Animation created to explain Gas Fermentation
With the wealth of experience built up over years of talking to the talking to the general public and school children about gas fermentation, it was decided that the development of a short, simple animation was the way forward. This would ensure our message was delivered consistently, concisely and engagingly, and had the potential to reach a bigger audience through the website and social media. The project was initiated in January 2019, with the engagement of Senate Media (https://www.senatemedia.co.uk/).
The script and story board were crafted, then reviewed by expert scientists for accuracy and social scientists for social responsibility, then tested on lay audiences to ensure accessibility to all: young, old, lay, expert, hearing and deaf. Two minutes of animation were 3 months in the making, but with tweaks made, the final product was launched in April and now has a permanent home on the front page of CCnet website https://ccnet-nibb.co.uk/ and at the SBRC website https://sbrc-nottingham.ac.uk/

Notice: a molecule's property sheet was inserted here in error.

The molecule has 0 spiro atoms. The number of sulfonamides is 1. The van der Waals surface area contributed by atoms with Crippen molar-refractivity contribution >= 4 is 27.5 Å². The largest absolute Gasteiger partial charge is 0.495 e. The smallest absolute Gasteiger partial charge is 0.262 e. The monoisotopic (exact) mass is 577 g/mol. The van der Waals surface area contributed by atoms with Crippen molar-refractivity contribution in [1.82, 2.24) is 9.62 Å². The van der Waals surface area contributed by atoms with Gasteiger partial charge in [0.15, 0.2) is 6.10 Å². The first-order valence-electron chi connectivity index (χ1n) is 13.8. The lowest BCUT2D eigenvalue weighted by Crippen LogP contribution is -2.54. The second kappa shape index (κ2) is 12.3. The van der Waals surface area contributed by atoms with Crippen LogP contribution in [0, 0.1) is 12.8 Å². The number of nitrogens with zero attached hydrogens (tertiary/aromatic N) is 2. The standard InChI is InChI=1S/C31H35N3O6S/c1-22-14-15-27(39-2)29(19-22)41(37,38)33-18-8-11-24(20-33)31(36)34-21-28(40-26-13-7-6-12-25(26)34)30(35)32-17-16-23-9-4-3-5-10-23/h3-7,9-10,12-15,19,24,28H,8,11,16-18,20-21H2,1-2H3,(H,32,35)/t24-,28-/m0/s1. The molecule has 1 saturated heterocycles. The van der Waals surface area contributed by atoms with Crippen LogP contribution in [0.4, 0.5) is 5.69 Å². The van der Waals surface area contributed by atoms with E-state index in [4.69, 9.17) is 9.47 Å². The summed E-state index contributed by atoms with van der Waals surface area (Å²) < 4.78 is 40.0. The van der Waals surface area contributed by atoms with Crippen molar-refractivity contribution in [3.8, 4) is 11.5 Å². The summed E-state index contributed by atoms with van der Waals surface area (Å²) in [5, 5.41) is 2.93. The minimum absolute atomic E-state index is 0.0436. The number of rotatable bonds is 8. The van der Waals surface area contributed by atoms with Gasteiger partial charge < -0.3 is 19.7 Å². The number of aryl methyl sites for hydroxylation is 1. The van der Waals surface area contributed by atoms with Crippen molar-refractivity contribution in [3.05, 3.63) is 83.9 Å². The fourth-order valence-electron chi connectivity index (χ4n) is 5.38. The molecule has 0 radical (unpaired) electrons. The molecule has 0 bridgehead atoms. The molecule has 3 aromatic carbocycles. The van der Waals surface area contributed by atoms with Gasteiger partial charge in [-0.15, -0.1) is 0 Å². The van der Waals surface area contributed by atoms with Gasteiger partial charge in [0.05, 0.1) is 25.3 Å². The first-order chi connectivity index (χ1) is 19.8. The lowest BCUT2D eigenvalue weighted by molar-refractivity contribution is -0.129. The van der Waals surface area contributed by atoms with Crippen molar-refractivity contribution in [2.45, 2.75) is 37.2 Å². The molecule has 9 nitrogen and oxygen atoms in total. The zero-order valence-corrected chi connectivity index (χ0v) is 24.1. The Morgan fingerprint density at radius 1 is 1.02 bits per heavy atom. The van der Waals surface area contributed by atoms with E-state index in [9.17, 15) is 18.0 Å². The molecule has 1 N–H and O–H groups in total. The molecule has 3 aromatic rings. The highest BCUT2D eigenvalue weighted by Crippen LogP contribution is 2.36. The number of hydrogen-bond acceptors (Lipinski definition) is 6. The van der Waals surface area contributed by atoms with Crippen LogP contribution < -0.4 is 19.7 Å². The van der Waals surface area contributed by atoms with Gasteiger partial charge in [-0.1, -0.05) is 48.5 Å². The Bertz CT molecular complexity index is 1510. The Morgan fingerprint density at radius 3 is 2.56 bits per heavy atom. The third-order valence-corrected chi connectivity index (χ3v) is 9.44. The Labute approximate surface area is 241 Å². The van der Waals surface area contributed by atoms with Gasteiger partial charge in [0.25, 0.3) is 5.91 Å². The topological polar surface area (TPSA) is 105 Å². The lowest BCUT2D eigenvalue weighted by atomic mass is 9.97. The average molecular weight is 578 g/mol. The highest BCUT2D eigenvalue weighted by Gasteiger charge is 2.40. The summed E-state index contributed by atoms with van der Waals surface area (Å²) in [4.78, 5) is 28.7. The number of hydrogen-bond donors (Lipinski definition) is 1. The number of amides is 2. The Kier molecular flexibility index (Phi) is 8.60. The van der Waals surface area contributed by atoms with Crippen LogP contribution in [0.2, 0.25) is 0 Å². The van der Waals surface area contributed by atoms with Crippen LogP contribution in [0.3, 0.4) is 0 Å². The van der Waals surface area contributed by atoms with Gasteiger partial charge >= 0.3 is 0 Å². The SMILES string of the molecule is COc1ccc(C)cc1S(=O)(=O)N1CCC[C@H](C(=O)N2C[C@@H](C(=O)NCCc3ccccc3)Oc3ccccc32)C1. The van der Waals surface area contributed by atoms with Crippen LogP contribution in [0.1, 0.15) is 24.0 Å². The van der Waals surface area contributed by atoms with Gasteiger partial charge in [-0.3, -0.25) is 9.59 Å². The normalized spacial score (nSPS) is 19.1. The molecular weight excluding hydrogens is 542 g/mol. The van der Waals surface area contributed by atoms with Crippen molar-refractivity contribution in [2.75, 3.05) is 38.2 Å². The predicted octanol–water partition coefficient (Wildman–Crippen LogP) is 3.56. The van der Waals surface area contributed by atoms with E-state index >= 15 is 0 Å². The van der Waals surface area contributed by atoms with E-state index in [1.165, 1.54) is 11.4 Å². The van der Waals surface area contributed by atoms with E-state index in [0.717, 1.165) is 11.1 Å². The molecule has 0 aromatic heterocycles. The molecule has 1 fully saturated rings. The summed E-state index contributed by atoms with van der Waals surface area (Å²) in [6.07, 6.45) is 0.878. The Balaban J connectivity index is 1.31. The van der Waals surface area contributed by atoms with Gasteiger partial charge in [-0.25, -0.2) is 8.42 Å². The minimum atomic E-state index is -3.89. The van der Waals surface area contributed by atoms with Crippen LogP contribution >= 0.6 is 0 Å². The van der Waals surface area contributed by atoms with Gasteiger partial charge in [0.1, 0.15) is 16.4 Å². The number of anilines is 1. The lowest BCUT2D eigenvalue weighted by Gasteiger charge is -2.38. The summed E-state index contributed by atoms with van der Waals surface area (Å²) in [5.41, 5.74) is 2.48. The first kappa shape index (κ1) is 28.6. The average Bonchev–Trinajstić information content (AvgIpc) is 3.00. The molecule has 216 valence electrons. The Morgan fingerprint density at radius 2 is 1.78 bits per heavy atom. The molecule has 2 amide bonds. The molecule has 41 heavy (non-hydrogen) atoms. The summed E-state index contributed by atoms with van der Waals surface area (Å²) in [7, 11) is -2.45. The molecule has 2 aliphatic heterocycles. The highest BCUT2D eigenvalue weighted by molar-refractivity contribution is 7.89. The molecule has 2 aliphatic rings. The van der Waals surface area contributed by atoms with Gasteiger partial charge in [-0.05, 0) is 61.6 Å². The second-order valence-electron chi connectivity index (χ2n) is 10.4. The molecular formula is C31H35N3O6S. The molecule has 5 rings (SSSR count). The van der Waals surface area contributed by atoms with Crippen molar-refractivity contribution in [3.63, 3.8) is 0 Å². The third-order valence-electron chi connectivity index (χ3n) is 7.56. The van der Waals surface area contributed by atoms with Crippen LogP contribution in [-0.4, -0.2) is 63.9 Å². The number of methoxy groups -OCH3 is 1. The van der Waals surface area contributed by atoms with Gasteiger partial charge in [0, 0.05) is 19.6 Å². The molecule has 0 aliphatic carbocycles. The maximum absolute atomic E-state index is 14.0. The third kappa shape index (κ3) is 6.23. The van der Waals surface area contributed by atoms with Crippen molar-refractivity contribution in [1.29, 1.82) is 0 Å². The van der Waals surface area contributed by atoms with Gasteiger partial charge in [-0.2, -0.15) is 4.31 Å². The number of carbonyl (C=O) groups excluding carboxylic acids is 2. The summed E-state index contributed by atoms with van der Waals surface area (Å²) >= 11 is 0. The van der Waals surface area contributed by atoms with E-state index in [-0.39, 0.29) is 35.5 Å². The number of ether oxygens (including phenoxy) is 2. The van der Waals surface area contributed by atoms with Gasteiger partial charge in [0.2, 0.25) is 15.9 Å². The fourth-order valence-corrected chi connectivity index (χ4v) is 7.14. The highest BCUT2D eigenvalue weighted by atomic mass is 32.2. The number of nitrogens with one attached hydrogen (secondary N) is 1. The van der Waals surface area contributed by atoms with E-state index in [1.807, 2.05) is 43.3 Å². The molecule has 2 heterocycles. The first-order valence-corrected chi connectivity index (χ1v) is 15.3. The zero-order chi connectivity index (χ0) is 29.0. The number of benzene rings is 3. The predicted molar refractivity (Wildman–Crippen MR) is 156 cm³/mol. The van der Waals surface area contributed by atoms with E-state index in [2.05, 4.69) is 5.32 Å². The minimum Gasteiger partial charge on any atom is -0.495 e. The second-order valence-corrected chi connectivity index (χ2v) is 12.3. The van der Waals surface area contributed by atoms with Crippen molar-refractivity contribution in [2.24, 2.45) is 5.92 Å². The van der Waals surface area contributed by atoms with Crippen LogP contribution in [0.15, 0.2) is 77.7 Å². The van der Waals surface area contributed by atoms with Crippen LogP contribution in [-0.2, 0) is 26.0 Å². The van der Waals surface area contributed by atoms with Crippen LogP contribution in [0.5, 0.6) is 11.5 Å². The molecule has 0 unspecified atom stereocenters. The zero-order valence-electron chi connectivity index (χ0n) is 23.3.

The animation has proved to be a big success, to date it has been used to acclaim at home and abroad. It premiered at the 2019 Brasil-UK workshop “Sustainable Chemicals and Fuels through Synthetic Biology” in CNPEM, Campinas, Brazil, 28-30 May 2019; featured at “Wonder” at University of Nottingham, 15 June 2019 and was aired at SynbioTech 2019, QEII Centre, London, 24-25 June 2019 https://www.synbitech.com/ . Future touring is planned e.g. it will take pride of place at New Scientist Live, Excel Centre London, https://live.newscientist.com 10-13 October 2019. Online views currently number 75, with viewings not only in the UK, but also in Europe (Denmark, Belgium and Slovenia) and the rest of the world (India, Brazil and Australia)
The Animation Message:
Current energy and chemical needs are largely met by the extraction and processing of the fossil fuels oil, gas and coal. Such resources are limited and their use causes environmental pollution and greenhouse gas (GHG) emissions which can lead to climate change. The challenge facing humankind is, therefore, to identify new, affordable, sustainable and cleaner processes for chemical and energy generation.
Research at SBRC Nottingham focuses on optimising gas fermentation by certain microbes that are able to grow on C1 gases, such as carbon monoxide (CO), carbon dioxide (CO2) and methane (CH4), that may be derived from non-food sources such as waste gases from industry as well as ‘synthesis gas’ (CO & H2) produced from domestic and agricultural wastes and “biogas” (CH4 and CO2) from anaerobic digestion. The microbes utilise these gases as a carbon source to produce simple carbon molecules which can be converted into an array of more complicated carbon molecules. This enables low carbon fuels, chemicals and even animal feed to be produced without using fossil fuels.